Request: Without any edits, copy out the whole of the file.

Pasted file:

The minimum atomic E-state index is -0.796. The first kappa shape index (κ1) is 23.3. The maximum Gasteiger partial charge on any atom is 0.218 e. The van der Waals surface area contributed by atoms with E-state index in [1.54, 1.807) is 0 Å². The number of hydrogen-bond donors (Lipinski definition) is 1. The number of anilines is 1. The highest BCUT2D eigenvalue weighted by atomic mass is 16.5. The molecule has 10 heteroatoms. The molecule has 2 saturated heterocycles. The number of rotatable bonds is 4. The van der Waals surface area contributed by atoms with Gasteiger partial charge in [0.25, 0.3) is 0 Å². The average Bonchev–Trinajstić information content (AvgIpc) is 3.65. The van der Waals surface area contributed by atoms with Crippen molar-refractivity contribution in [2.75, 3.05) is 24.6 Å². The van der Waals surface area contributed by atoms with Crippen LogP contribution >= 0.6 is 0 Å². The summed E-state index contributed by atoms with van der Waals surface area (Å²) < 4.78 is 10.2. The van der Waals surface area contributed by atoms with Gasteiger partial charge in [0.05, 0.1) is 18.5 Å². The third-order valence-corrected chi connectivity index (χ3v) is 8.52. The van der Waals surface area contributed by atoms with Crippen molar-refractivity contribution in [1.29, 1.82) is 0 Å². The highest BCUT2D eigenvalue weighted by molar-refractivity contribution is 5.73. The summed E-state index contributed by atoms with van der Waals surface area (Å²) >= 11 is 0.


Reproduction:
The minimum atomic E-state index is -0.796. The first kappa shape index (κ1) is 23.3. The maximum Gasteiger partial charge on any atom is 0.218 e. The van der Waals surface area contributed by atoms with E-state index in [1.54, 1.807) is 0 Å². The number of hydrogen-bond donors (Lipinski definition) is 1. The number of anilines is 1. The highest BCUT2D eigenvalue weighted by atomic mass is 16.5. The molecule has 10 heteroatoms. The molecule has 2 saturated heterocycles. The number of rotatable bonds is 4. The van der Waals surface area contributed by atoms with Gasteiger partial charge in [0.25, 0.3) is 0 Å². The average Bonchev–Trinajstić information content (AvgIpc) is 3.65. The van der Waals surface area contributed by atoms with Crippen molar-refractivity contribution in [2.75, 3.05) is 24.6 Å². The van der Waals surface area contributed by atoms with Crippen LogP contribution >= 0.6 is 0 Å². The summed E-state index contributed by atoms with van der Waals surface area (Å²) < 4.78 is 10.2. The van der Waals surface area contributed by atoms with Gasteiger partial charge in [0.05, 0.1) is 18.5 Å². The third-order valence-corrected chi connectivity index (χ3v) is 8.52. The van der Waals surface area contributed by atoms with Crippen molar-refractivity contribution in [1.29, 1.82) is 0 Å². The highest BCUT2D eigenvalue weighted by molar-refractivity contribution is 5.73. The summed E-state index contributed by atoms with van der Waals surface area (Å²) >= 11 is 0.